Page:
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Civil War Soldiers - Newton

Newton, John, major-general, U.S. Army, was born in Norfolk, Va., Aug. 24, 1823. He was graduated at the United States military academy, second in his class, in 1842, and was engaged as assistant professor of engineering at that school, and on various engineering works, until 1860, except in 1858, when he was chief engineer of the Utah expedition, receiving promotion to captain, July 1, 1856. He was appointed chief engineer of the Department of Pennsylvania at the outbreak of the Civil war, then held a similar position in the Department of the Shenandoah, was promoted major in Aug., 1861, and from then until March, 1862, was chief engineer in charge of the defenses of Washington, being in command also of a brigade for the defence of the capital, and receiving promotion to the rank of brigadier-general of volunteers, Sept. 23, 1861. He served during the Peninsular campaign in the Army of the Potomac as commander of a brigade, and took part in the action at West Point and the battles of Gaines' mill and Glendale, and he covered the retreat of Pope's army from Bull Run to Washington, Sept. 1-2, 1862. He then served in the Maryland campaign, engaging in the battle of South mountain, and also at Antietam, where he won the brevet promotion to lieutenant-colonel for gallantry ; and he commanded the 3d division, 6th corps, Army of the Potomac, at Fredericksburg and in the Chancellorsville campaign, the successful assault on Marye's heights being under his direction. He was promoted major-general of volunteers, March 30, 1863, and at Gettysburg on July 2 he succeeded to the command of the 1st corps after the death of Gen. Reynolds, being brevetted colonel for his services in this action. He engaged then in the pursuit of the Confederate army to Warrenton, and was in the Rapidan campaign, in October-December. He was placed in command of the 2nd division of the 4th corps of the Army of the Cumberland, under Gen. Oliver O. Howard, in May, 1864, and took part in all the important engagements of the invasion of Georgia, including the battle of Peachtree creek and the siege and occupation of Atlanta. On March 13, 1865, Gen. Newton was brevetted brigadier-general and major- general in the regular army, and his commission as major-general in the volunteer army having been revoked April 18, 1864, was brevetted major- general of volunteers on the same date for gallant and meritorious services during the war. From Oct., 1864, to Jan. 24, 1866, he was in command of the state and of various districts in the state of Florida, and was honorably mustered out of the volunteer service, Jan. 31, 1866. He was promoted lieutenant-colonel of engineers, Dec. 28, 1865, was promoted colonel in 1879, and on March 6, 1884, became chief of engineers with the rank of brigadier-general. After the war he was in charge of various engineering works which won him world-wide fame as an engineer. His most important achievement was the removing of obstructions from the channel at Hell Gate, East river, N. Y. These obstructions, known as Hallett's reef and Flood rock, were duly exploded on Sept. 24, 1876, and Oct. 10, 1885. Gen. Newton was retired, Aug. 27, 1886, and in 1887-88 was superintendent of public works in New York city. He died in New York city, May 1, 1895.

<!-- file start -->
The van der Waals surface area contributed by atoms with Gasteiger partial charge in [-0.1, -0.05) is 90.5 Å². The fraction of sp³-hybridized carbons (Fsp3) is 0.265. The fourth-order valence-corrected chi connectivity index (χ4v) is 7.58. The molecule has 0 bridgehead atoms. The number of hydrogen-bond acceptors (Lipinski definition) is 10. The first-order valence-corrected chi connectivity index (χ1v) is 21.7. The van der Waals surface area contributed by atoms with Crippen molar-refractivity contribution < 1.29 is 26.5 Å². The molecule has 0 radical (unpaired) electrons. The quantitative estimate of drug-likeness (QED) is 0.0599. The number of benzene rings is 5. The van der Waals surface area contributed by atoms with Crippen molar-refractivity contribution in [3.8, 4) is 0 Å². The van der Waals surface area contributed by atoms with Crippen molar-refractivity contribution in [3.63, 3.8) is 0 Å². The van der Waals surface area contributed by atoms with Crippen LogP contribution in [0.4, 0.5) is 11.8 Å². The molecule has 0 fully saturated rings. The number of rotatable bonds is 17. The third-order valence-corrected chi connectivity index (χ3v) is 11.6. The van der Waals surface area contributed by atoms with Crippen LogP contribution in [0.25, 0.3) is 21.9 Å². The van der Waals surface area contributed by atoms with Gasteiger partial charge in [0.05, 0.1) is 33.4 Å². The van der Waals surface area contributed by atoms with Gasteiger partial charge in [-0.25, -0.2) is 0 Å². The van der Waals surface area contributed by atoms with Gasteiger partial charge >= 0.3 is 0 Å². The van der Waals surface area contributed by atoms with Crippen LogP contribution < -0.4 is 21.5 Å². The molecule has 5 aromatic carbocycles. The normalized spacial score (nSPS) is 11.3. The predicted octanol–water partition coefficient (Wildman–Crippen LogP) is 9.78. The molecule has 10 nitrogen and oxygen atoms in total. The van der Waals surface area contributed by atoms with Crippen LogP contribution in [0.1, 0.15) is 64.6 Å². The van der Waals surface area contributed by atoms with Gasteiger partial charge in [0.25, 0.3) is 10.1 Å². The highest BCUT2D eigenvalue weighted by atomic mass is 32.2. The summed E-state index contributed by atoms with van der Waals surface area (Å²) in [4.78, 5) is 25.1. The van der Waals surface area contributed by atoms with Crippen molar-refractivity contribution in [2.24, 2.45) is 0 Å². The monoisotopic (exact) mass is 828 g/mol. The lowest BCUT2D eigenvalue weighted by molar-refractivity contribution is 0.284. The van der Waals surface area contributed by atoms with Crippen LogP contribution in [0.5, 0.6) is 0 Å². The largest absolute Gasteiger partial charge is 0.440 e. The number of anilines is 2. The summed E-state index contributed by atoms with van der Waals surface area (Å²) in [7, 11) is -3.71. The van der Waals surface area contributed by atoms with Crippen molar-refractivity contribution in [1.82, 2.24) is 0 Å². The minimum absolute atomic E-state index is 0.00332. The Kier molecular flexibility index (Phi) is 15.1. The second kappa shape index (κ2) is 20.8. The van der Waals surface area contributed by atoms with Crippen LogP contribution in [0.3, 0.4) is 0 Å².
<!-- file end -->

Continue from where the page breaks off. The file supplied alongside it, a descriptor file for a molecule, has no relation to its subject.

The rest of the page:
Source: The Union Army: A History of Military Affairs in the Loyal States 1861-1865, Volume 8 Biographical, 1908

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